The single-use TruFluor™ dissolved oxygen and temperature sensor consists of a disposable sheath, optical reader, and transmitter. The sheath is inserted in a disposable bioreactor bag port and irradiated with the bag to preserve a sterile barrier. All finesse sensors are precalibrated, RFID-tagged, and meet USP Class 6 standards for cGMP operation.
Bioreactor pressure has become a critical measurement since the advent of polymer-based, single-use process bags. “People spend $5,000 to $10,000 on a disposable bioreactor and $100,000 on media, and if you don’t keep an eye on pressure the bag can explode,” explains Mark Selker, Ph.D., CSO. At “Interphex,” Finesse introduced TruTorr™, a single-use pressure sensor for measuring headspace pressure in single-use containers to prevent overpressure damage.
In late June, Seahorse Biosystems held a meeting with biotech experts to ascertain their needs in bioprocessing and process development. The convened experts agreed that more robust process monitoring and control would help industrialize biomanufacturing, reduce cost, accelerate scale-up, and improve product quality. Furthermore, implementing monitoring and control earlier in the development process would permit evaluation of each input paramenter. “The effects of these factors may be different for each clone and, therefore, many experiments are needed to obtain this information,” explains product manager Peter Russo, Ph.D.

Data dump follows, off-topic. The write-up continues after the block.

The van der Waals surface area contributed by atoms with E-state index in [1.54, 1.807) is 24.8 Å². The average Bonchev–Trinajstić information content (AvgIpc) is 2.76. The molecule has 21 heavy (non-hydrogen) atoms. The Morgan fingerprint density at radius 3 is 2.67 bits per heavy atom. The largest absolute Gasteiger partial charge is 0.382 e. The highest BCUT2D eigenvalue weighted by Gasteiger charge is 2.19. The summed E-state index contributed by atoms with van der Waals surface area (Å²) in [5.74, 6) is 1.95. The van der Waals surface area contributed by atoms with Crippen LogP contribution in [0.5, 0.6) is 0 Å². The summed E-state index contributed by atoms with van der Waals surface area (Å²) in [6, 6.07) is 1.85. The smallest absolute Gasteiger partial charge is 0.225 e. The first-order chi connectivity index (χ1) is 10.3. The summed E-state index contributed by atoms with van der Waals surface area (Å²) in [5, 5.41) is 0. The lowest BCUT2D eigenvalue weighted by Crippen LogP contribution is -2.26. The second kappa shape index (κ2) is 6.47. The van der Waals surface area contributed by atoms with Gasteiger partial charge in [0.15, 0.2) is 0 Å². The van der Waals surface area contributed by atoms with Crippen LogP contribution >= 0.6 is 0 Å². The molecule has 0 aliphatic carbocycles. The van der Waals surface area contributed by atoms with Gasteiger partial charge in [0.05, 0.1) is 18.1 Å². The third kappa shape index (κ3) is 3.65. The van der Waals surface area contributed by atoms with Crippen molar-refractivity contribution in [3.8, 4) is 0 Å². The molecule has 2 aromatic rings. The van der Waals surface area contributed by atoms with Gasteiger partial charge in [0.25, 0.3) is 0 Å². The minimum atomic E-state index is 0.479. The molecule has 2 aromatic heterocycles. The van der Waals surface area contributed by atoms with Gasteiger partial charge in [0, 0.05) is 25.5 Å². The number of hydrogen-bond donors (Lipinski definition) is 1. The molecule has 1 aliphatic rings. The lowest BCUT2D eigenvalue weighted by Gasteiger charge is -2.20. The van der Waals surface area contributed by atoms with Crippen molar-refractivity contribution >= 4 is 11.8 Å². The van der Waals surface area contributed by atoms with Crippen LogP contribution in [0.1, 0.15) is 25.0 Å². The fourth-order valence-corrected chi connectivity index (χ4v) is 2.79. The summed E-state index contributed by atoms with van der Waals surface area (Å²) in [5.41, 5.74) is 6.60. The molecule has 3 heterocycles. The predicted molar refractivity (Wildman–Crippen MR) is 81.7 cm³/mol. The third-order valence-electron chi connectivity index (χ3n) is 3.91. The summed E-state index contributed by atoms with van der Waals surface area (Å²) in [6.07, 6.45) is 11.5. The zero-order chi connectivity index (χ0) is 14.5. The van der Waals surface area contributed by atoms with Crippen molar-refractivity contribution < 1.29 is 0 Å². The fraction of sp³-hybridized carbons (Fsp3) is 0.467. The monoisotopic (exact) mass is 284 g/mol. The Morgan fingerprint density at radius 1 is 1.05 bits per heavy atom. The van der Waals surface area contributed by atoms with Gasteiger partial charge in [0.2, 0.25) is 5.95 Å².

“Our design team experts cited scientific need, as opposed to regulation, as the primary driver for this trend. There is a need to obtain the data required to define those process parameters that produce high product quality in the early stages of development. As a result, more robust processes that produce better quality products can be developed quickly and efficiently. There is also the advantage that this information can then be applied to quality-by- design initiatives.”
Seahorse has popularized SimCell™ Micro Bioreactors and the SimCell™ 200 Workstation. SimCell is not a process monitoring system per se, but rather, allows creation of thousands of highly controlled sets of reaction conditions for subsequent use.
SimCell bioreactors are microplate-sized disposable plastic cards containing six 700 uL cell culture chambers that mimic conditions in a bench-scale bioreactor. Oxygen and carbon dioxide diffuse easily through the SimCell’s highly permeable chamber walls, and the large surface area supports high cell densities. Gas bubble stirring matches the stirring shear force and frequency of a larger reactor. The SimCell 200 automated cell culture manager agitates, feeds, and pH balances up to 200 microbioreactor cards (1,200 chambers) for six weeks or more, with unattended operation for up to one week, Dr. Russo notes.
Simcell conducts complex fed-batch protocols with automated monitoring and control of temperature, pH, dissolved oxygen, and glucose across many clone and process variations. The correlation between the SimCell and benchtop bioreactors is very good, with correlation coefficients as high as 0.97, Dr. Russo reports. This technology can be used to displace uncontrolled platforms, such as shake flasks and well plates, during the early stages of development, to design robust, scalable processes, he adds.
Because they faithfully track conditions in much larger reactors, SimCell allows investigators to measure the impact of each process variable quickly, with tight correlation to bench-scale bioreactors, and in as many replicates as desired.